Deeper whale carcass issues surface
Margaret River’s South West Safe Shark Group says the latest turmoil around whale carcasses near Yallingup requires a change to WA Government policy.
Convenor Keith Halnan says Fisheries officers must start towing intact whale carcasses to deeper waters to avoid contaminating Capes beaches and endangering swimmers and surfers.
Mr Halnan said the upcoming smart drum line trial gave boatbased officers the chance to try the new method, with other technology such as cameras and GPS trackers able to be mounted on the lines.
Dead whales could be towed to deeper water and tracked with GPS. “Anchor it there and let the sharks at it,” he said.
Sharks were already feeding on whales and attacked other species including dolphins, but letting sharks feed 25km off the coast would also mitigate the whale attractants, he said.
“The actual flotation of the blubber drops and (the carcass will) virtually drop to the bottom,” Mr Halnan said.
Surfers have routinely complained about the Department of Primary Industry and Regional Development’s handling of dead whales, with more surfers warning others this month not to ignore warnings around Injidup.
National Surfing Reserves founder Brad Farmer backed the move.
“WA Fisheries are accountable and obliged to tow rotting whale carcasses (if they cannot be buried) out to offshore currents and well away from humans, mostly surfers, to prevent attacks in the surf zone and monitor their float current movements,” he said.
“As long as the State tourism authority in WA presides over a bleeding billion-dollar decline in tourism economic revenue, the coastal State, with its fabulous untapped and unique aquatic offerings, is as unattractive to potential tourists as a shark-bitten whale carcass.”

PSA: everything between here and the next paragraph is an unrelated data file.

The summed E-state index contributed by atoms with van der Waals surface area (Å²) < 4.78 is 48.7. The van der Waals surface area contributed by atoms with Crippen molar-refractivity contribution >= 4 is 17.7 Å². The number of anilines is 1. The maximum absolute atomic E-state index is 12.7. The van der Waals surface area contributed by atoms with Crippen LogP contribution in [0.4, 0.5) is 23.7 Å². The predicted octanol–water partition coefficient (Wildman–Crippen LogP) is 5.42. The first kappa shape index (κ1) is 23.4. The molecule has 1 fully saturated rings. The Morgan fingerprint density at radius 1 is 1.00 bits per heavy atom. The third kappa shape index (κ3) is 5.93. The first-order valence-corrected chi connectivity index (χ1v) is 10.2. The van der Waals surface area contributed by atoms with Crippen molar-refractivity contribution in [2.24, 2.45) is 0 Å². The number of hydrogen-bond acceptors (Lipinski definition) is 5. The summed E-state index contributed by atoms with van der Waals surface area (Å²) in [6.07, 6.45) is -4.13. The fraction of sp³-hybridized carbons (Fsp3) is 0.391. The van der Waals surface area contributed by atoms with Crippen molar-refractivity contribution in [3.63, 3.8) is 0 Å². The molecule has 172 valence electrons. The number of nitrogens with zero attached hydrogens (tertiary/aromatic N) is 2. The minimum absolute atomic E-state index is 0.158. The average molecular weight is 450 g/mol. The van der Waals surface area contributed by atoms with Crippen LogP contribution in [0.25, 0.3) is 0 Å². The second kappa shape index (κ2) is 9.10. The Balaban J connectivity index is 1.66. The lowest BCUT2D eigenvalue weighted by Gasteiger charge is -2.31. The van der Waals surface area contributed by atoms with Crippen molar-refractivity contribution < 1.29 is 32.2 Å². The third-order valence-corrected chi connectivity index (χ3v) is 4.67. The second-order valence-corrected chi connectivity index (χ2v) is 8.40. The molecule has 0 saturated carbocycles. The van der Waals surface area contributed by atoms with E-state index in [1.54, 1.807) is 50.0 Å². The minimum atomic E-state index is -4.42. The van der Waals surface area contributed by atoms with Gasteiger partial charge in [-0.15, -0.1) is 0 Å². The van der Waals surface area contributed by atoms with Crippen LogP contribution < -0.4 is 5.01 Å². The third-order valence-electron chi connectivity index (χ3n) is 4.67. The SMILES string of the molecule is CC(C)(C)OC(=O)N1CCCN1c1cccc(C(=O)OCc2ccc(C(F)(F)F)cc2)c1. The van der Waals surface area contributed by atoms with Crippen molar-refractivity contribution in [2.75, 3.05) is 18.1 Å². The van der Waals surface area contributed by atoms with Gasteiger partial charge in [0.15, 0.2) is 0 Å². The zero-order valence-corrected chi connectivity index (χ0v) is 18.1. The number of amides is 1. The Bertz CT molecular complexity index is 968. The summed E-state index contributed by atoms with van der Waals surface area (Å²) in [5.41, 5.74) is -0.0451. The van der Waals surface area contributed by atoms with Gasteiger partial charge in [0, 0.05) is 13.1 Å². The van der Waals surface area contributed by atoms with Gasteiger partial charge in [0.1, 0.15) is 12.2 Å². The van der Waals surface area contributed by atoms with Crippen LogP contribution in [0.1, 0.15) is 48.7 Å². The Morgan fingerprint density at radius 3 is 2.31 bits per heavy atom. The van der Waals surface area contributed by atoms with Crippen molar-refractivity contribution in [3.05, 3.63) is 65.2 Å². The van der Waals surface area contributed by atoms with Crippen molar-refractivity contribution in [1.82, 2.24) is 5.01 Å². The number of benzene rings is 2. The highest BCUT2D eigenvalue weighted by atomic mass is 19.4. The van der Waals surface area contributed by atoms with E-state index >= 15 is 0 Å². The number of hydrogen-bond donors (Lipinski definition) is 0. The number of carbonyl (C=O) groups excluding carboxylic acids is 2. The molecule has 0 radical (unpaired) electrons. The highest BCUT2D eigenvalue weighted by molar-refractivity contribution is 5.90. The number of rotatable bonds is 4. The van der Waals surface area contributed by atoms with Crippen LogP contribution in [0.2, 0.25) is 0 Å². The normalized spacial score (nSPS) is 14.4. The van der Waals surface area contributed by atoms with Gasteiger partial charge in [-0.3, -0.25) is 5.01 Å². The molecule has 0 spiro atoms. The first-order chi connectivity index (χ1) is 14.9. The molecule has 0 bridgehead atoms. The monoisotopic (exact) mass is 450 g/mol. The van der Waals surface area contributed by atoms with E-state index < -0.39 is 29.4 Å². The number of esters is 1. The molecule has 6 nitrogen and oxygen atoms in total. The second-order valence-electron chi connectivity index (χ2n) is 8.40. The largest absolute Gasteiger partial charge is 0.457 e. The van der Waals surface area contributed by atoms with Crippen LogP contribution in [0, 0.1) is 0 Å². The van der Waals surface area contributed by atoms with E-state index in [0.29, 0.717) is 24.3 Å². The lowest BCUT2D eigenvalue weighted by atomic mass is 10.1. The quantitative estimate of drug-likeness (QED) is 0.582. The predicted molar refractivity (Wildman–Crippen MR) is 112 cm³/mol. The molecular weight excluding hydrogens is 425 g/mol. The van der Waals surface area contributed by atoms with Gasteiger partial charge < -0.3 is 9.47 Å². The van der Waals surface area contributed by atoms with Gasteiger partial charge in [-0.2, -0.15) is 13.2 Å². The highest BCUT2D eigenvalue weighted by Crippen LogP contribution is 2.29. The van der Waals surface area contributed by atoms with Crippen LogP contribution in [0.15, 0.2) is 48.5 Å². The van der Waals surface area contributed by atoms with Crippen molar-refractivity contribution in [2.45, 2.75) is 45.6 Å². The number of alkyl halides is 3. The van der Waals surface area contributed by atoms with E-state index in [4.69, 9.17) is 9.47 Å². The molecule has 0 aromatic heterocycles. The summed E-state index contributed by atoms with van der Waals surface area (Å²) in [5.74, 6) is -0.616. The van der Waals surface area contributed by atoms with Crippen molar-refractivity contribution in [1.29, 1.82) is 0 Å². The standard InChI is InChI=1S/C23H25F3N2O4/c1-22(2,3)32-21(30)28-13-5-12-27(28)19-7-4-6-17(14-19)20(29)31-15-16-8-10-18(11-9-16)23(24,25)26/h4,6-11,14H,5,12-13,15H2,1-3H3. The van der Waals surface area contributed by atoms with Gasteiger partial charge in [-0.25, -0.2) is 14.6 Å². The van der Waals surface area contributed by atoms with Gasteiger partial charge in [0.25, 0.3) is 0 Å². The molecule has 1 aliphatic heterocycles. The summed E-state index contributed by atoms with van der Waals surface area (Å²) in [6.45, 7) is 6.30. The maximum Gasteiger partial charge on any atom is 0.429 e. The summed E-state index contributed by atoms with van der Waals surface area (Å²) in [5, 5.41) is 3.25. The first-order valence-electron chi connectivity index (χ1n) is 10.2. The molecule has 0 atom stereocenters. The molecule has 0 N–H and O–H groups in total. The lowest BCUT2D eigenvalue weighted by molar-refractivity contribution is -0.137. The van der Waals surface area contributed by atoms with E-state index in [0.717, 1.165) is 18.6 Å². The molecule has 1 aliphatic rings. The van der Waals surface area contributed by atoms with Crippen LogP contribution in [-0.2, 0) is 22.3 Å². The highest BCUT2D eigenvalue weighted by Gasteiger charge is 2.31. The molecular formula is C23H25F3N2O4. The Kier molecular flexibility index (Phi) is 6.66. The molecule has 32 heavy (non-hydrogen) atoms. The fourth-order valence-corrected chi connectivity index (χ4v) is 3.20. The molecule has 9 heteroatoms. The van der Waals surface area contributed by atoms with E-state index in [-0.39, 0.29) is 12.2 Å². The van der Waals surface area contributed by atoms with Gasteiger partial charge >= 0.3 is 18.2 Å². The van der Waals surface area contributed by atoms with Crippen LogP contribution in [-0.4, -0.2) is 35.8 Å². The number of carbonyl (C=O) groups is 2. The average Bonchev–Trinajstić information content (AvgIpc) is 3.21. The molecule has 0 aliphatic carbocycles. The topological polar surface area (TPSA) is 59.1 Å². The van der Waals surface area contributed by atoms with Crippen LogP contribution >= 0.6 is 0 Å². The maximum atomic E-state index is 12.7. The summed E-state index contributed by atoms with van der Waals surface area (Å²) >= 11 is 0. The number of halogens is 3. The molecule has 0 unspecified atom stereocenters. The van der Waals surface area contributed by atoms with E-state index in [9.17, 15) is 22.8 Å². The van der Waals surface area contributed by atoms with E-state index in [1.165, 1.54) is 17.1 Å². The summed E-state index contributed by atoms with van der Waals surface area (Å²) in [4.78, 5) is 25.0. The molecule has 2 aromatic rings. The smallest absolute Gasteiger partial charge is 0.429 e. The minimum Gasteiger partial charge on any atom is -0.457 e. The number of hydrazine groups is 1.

Vasse MLA Libby Mettam said an effective policy was needed.
“This policy doesn’t have to be complicated, just simply utilising our local resources,” she said.
“While the safety of ocean users is critical, the closure of beaches for extended periods is not the answer, given the impact to small business and for tourism.
“I have recently written to the minister asking that he address this as a matter of urgency, following a number of calls from ocean users and small businesses who are increasingly concerned with this issue,” Ms Mettam said.
DPIRD operations and compliance executive director Jason Moynihan said carcasses posed a “significant problem” because of complex geographic and weather conditions in the South West.
“When a whale carcass is discovered, Government agencies work together to find the safest and most efficient way of disposing of it,” he said.
“Usually that is by removing it from the beach and disposing of it in landfill. If this option is not available, agencies do consider a range of other options.”
He noted decomposing carcasses, weather and tricky locations limited options.
“Towing a whale that is up to 45 tonnes is a complex task,” Mr Moynihan said.
“Towing can result in the carcass breaking up and multiple pieces washing back to the beach.”
Fisheries Minister Dave Kelly said public safety was the prime factor in carcass removal.